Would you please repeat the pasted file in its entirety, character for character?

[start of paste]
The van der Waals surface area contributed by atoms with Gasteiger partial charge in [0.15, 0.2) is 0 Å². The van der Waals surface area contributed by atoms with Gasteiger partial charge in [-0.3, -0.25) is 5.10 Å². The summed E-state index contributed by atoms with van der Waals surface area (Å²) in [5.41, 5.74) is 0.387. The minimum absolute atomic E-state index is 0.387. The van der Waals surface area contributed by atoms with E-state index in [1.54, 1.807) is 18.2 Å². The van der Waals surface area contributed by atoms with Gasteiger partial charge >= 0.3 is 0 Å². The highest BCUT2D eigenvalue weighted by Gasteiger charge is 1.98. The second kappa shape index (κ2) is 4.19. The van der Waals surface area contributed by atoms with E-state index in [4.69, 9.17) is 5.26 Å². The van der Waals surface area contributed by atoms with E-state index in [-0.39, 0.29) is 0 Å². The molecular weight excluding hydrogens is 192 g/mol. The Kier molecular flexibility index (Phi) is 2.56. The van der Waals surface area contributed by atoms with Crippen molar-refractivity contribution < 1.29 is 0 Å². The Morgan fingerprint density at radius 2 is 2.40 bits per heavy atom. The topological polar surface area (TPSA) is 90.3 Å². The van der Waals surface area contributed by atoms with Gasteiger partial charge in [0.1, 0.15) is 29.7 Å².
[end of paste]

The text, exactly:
The van der Waals surface area contributed by atoms with Gasteiger partial charge in [0.15, 0.2) is 0 Å². The van der Waals surface area contributed by atoms with Gasteiger partial charge in [-0.3, -0.25) is 5.10 Å². The summed E-state index contributed by atoms with van der Waals surface area (Å²) in [5.41, 5.74) is 0.387. The minimum absolute atomic E-state index is 0.387. The van der Waals surface area contributed by atoms with E-state index in [1.54, 1.807) is 18.2 Å². The van der Waals surface area contributed by atoms with Gasteiger partial charge >= 0.3 is 0 Å². The highest BCUT2D eigenvalue weighted by Gasteiger charge is 1.98. The second kappa shape index (κ2) is 4.19. The van der Waals surface area contributed by atoms with E-state index in [4.69, 9.17) is 5.26 Å². The van der Waals surface area contributed by atoms with E-state index in [-0.39, 0.29) is 0 Å². The molecular weight excluding hydrogens is 192 g/mol. The Kier molecular flexibility index (Phi) is 2.56. The van der Waals surface area contributed by atoms with Crippen molar-refractivity contribution < 1.29 is 0 Å². The Morgan fingerprint density at radius 2 is 2.40 bits per heavy atom. The topological polar surface area (TPSA) is 90.3 Å². The van der Waals surface area contributed by atoms with Gasteiger partial charge in [0.1, 0.15) is 29.7 Å².